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Like Brandon Sanderson, But More So

By JPV1000, author of Warbler

Nov 12, 2015: From Winters Ashes can be summed up as ‘Brandon Sanderson on steroids’. This is not a bad thing, but not necessarily a great one either. If you like Brandon Sanderson you should try FWA, but the reverse is also true. What there is to love about Sanderson’s writing is there but more so, but what there is to dislike is similarly magnified I love the concept of ‘Hard Fantasy’, ie fantasy with very clear rules. From Winter’s Ashes has that—it literally includes a section that explains how to convert various spells to and from modern units of energy. (660 Joules=1 Cantrip, 1000 Cantrips=1 Thaum, etc.) However, those technical documents (AKA the Interstitials) are also rather tedious to slog through at times. (Seriously, in Interstitial 1, feel free to skip everything other than the explanation of the Spirit-Walkers. I’d recommend reading the Thaum thing too, but what’s summed up above is all that an average reader really needs. The future Interstitials are better, but they do stop being explanations of the magic at some point.) The scientific approach this world has to magic, however, is amazingly well thought through. It answers questions, but raises twice as many, much like true science. Each update of FWA is on the order of five to ten thousand words in length, which is rather long for a Serial. This would be alright, if there was more tension, but there isn’t. Heather is initially a compelling enough character to have me flip from 1.0 to 1.1, but doesn’t really provide much to keep you going after that. She doesn’t really develop, and although she’s depressed and I get that, she’s still not really compelling. There’s not a sense of tension or suspense. I’m not sure if this is normal for the Noir genre, as it’s not typically my thing, but the serial does immediately have a Holmesian feel—which it struggles a bit to hold on to. It opens very, very Noir, but then doesn’t really deliver on that feel. The story is excellent, don’t get me wrong, but perhaps not Noir. When we get to the North, there’s two things that really bug me, which are tangentially related. The first is that the North is set up as being the location of the ‘adamant mines’, which are vital for things. (It’s basically a MacGuffin when introduced, which is totally okay-it’s a well-done MacGuffin.) However, this vital resource is defended by disgraced detectives and drunken majors? That doesn’t seem believable. Also, I personally found the accents as portrayed in the story to be annoying at first, but they get toned down after a few chapters. The writing’s solid, although I really dislike the use of onomatopoeia and capslock. The magic is refreshingly well thought through, and is a pleasure to read about. Instances such as when Heather explains why a Necromancer would use a skeleton to hunt down rabbits just stand out as amazing writing on all levels. Finally, the author makes good use of the flexibility of the Web Serial format, playing with format and mixing fonts extremely effectively. The later chapters do this especially well, and it’s worth a read just on that merit. I will absolutely continue reading From Winters Ashes, but be warned there’s probably a very specific type of person this will appeal to in my opinion. I just happen to be one of them.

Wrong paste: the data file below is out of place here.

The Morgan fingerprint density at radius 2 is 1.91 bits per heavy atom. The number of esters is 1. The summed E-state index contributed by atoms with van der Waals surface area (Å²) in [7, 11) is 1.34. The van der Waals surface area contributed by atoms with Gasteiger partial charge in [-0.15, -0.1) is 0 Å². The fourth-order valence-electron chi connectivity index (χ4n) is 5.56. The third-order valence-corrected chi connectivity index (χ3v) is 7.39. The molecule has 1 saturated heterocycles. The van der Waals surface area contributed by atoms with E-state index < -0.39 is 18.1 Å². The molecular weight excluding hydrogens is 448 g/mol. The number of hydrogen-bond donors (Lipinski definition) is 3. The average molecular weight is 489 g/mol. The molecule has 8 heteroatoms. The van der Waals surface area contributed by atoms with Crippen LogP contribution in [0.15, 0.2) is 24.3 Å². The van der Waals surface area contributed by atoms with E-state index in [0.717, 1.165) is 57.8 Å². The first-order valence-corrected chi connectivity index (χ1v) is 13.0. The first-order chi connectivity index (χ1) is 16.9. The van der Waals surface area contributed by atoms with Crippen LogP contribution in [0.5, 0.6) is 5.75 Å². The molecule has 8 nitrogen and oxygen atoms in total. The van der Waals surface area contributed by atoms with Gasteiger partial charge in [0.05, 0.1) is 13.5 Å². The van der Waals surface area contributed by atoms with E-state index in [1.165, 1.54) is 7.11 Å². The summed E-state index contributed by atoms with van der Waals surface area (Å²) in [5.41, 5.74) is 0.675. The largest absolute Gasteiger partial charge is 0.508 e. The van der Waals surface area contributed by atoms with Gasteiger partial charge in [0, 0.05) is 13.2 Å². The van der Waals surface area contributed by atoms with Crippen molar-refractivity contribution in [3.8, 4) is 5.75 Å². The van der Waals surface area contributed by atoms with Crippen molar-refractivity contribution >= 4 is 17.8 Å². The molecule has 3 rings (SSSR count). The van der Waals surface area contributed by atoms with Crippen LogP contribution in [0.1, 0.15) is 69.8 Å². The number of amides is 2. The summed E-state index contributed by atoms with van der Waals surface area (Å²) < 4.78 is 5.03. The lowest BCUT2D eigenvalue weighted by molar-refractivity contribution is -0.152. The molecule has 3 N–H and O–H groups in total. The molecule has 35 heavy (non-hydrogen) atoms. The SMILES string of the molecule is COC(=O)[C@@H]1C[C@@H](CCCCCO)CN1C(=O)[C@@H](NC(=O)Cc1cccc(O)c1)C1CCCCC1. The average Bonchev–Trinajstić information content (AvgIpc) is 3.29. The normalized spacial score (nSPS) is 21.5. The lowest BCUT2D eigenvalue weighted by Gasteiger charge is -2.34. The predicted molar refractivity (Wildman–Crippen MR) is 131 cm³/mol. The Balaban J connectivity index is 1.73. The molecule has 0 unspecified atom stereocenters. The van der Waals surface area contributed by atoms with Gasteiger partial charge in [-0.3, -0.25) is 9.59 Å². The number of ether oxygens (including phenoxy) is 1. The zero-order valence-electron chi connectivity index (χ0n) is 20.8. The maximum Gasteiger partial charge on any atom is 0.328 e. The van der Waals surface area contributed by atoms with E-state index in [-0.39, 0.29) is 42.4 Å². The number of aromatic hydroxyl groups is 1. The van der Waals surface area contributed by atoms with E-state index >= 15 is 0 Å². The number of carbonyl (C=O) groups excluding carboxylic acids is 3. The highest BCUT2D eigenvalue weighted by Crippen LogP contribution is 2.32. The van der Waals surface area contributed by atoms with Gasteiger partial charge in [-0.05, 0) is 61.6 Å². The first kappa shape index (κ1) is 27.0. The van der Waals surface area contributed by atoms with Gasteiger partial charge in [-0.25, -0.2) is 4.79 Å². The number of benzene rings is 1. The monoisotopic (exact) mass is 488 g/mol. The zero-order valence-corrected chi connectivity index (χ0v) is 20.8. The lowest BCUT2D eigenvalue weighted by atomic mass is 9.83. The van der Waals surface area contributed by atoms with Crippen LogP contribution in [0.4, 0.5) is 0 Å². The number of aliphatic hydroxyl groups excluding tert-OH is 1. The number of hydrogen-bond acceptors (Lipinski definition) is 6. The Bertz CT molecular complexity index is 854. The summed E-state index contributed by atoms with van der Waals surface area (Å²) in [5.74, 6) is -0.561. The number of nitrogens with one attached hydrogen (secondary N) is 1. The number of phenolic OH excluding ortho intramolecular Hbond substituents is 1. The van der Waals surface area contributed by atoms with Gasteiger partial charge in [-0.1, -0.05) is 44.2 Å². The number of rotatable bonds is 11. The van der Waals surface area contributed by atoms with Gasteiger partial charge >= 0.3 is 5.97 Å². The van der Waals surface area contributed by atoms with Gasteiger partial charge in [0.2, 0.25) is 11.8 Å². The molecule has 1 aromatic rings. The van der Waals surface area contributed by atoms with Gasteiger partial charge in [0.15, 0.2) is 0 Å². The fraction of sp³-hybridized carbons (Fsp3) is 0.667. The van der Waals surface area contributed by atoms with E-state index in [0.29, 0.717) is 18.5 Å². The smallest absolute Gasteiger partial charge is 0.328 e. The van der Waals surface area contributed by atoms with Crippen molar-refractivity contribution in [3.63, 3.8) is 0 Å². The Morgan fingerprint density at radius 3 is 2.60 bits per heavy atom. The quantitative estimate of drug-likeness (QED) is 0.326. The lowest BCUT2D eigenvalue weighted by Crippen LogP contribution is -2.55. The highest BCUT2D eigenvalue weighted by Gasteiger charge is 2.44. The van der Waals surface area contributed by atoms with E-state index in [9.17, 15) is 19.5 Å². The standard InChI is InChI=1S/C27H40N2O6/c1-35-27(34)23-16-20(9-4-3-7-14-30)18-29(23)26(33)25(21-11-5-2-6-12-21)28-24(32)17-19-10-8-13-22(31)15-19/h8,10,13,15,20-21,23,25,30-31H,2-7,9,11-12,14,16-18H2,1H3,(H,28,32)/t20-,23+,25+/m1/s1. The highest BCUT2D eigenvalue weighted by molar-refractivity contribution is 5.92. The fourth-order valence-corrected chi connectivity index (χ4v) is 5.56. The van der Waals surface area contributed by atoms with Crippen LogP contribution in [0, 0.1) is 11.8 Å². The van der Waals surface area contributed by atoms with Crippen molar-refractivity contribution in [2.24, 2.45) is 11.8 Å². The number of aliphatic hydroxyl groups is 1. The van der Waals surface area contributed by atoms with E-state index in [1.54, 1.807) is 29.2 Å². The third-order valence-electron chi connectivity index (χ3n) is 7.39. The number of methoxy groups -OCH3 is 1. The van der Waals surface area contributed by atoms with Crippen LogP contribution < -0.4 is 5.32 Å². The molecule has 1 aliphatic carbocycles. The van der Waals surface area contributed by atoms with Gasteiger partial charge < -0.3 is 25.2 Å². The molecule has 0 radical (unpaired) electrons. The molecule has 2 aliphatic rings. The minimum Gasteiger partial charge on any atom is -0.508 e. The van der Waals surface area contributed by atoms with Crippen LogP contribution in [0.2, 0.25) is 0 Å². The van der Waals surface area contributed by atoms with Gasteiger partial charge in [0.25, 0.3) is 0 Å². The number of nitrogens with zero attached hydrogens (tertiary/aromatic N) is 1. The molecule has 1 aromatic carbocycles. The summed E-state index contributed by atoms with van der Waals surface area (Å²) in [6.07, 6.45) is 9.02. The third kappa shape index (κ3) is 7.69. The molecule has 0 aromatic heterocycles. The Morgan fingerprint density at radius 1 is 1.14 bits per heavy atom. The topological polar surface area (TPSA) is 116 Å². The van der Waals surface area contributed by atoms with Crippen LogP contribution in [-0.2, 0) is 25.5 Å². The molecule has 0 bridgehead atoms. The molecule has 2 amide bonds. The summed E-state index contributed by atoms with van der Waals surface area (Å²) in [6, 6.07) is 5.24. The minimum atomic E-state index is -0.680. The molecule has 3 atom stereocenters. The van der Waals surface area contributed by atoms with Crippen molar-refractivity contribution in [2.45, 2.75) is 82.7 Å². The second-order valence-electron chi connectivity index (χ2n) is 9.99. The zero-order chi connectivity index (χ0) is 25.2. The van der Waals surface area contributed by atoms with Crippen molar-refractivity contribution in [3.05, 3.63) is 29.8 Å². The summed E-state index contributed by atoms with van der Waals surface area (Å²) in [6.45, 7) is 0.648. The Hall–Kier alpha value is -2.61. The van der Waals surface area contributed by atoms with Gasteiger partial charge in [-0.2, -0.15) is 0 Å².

Full Disclosure: This was done as part of a review swap. I have endeavored to maintain as neutral a point of view as possible.

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